GMAT Syllabus


The GMAT test has a well-grounded syllabus. The GMAT syllabus for MBA is also easy to follow. All that it requires is consistency, practice, and patience. It is a perfect test with an amalgamation of questions that will evaluate your ability to understand the Management syllabus in the long-run. GMAT scores are also great way of calculating your level of interest in the field of Management. 

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Another benefit of appearing for GMAT test is that you can use those scores to get an entry or admission in top Management schools around India, check out the list of colleges accepting GMAT scores in India.

The GMAT exam is highly relied upon in top B-schools overseas and in India. The GMAT exam is structured in a comprehensible manner, questions asked during the GMAT test is based on the candidate’s ability to solve the provided questions. Check out the below pointers to get an elaborate understanding about the GMAT test syllabus –


The GMAT test is divided into FOUR sections namely: Analytical Writing Assessment, Integrated Reasoning, Quantitative Reasoning, and Verbal Reasoning.

Section Duration Number of Questions Types of Questions
Analytical Writing Assessment30 MinutesAnalysis of an argument1
Integrated Reasoning (IR)30 MinutesMulti-Source Reasoning, Graphics Interpretation, Two-Part Analysis, Table Analysis12
Quantitative Reasoning62 Minutes Problem Solving, Data Sufficiency37
Verbal Reasoning65 Minutes Reading Comprehension, Critical Reasoning 41

GMAT Syllabus for MBA - Analytical Writing Assessment Section

  • The Analytical Writing Assessment section requires you to write one essay analyzing an argument
  • The objective of the 30-minute essay is to write analytically rather than prove your knowledge on a certain topic
  • Construct an appropriate critique with a logical conclusion. Consider the assumptions in the argument presented, counterexamples you could include, and other evidence that may support your essay

GMAT Syllabus for MBA – Integrated Reasoning Section

  • The Integrated Reasoning section measures your problem-solving and data analysis skills
  • You must synthesize data from different sources, make decisions and develop strategies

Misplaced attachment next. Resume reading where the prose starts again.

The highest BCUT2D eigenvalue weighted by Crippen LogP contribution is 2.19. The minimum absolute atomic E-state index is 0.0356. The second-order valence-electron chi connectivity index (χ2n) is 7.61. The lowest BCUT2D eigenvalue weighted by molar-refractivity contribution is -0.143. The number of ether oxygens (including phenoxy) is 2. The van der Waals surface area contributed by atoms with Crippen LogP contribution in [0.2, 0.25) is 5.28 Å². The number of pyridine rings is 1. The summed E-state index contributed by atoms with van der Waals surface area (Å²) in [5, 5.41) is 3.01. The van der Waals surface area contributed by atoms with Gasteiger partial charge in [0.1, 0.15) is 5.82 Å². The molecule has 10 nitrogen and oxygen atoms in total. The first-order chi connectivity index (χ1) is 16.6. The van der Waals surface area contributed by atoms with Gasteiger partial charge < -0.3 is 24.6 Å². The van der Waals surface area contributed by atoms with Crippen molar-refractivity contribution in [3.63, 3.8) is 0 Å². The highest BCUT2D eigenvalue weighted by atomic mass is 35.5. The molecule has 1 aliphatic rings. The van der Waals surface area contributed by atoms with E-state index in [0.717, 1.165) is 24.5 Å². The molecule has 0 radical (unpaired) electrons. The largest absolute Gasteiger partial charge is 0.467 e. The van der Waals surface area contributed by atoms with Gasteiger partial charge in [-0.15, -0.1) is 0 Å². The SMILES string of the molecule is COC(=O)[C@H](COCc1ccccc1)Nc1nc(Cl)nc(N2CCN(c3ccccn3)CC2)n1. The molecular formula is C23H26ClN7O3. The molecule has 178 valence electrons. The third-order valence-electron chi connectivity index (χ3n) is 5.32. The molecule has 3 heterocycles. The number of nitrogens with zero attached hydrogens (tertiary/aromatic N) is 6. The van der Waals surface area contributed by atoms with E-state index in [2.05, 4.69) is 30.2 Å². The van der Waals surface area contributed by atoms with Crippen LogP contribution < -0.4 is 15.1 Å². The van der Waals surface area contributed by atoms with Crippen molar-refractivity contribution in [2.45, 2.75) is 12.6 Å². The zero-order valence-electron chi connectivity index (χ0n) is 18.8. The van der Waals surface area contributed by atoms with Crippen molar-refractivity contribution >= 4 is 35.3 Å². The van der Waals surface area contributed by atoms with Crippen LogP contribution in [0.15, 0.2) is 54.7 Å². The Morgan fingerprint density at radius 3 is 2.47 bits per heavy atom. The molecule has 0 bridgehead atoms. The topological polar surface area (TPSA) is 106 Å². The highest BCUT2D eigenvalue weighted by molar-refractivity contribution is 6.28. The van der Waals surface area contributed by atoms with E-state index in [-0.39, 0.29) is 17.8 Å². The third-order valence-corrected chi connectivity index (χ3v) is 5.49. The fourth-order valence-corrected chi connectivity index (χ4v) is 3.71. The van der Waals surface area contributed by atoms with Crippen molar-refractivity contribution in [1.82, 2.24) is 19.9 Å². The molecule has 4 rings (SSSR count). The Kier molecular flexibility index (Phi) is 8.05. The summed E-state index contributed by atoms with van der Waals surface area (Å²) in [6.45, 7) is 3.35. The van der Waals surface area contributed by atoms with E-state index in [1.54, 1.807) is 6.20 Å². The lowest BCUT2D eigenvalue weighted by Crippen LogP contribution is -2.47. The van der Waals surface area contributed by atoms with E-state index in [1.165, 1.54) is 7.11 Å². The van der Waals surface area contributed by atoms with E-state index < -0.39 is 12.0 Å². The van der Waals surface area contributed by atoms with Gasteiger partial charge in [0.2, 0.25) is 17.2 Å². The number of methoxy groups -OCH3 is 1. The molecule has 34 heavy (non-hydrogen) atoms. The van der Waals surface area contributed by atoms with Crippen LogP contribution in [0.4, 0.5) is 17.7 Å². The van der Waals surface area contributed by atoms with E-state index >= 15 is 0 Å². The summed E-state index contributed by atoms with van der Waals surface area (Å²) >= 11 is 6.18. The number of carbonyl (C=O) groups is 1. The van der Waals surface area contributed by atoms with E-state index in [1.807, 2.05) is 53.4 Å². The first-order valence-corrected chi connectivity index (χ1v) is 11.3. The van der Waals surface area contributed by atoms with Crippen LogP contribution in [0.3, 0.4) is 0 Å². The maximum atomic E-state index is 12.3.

• Make sure to answer each part of a question, as the problem may be complex
  • Answer the question when it is presented, as you will not be able to go back to a previous screen
  • Graphics Interpretation requires you to interpret data in a graph or image and select an answer that makes the written statement true
  • Two-Part Analysis questions give you possible answers to a question; select an answer from each column
  • Table Analysis requires organizing data to meet certain conditions. Yes/no, true/false and other answers are given for each question, you must select only one answer for each question
  • When you get to the Multi-Source Reasoning questions, click on the page text to see data and figure out which data is needed for your answer

GMAT Syllabus for MBA – Quantitative Reasoning

  • The 37 questions in this section are made up of two types: Problem-Solving (PS) and Data-Sufficiency (DS)
  • This section tests the level of Mathematics which is comparable with the level of Class 10 exams, with questions on Arithmetic, elementary algebra, common concepts in geometry, interpreting graphic data and quantitative problems
  • This list is not exhaustive; questions from beyond these topics may also be asked
  • While the Problem Solving question requires one to solve a mathematical problem directly and choose the right answer, the Data-Sufficiency is more complex
  • When given two statements, you must decide if you have been given enough information to answer the question
  • Answer with one of the five choices given, which cover whether one, both or neither statements are sufficient
  • Candidates need to apply basic principles of mathematics with strong logic to solve these questions

GMAT Syllabus for MBA – Verbal Reasoning Section

  • The verbal section in GMAT requires the basic skills of correct English coupled with reasoning and analysis.
  • The 41 questions, to be attempted in 75 minutes, consist of three types: Sentence Correction (SC), Critical Reasoning (CR) and Reading Comprehension (RC).
  • This section will require you to not only read but comprehend written material well, evaluate arguments and correct sentences to adhere to standard written English.
  • The three question types are intermingled, with no fixed number for each type.

That’s all you need to know about the GMAT syllabus. You will find several preparation resources and material online that will get you ready for your GMAT test. Excel in your GMAT test by following these excellent GMAT preparation tips.

For more details visit our GMAT page.

About to register and schedule your GMAT exam, check out the list of GMAT centers situated in and around India.

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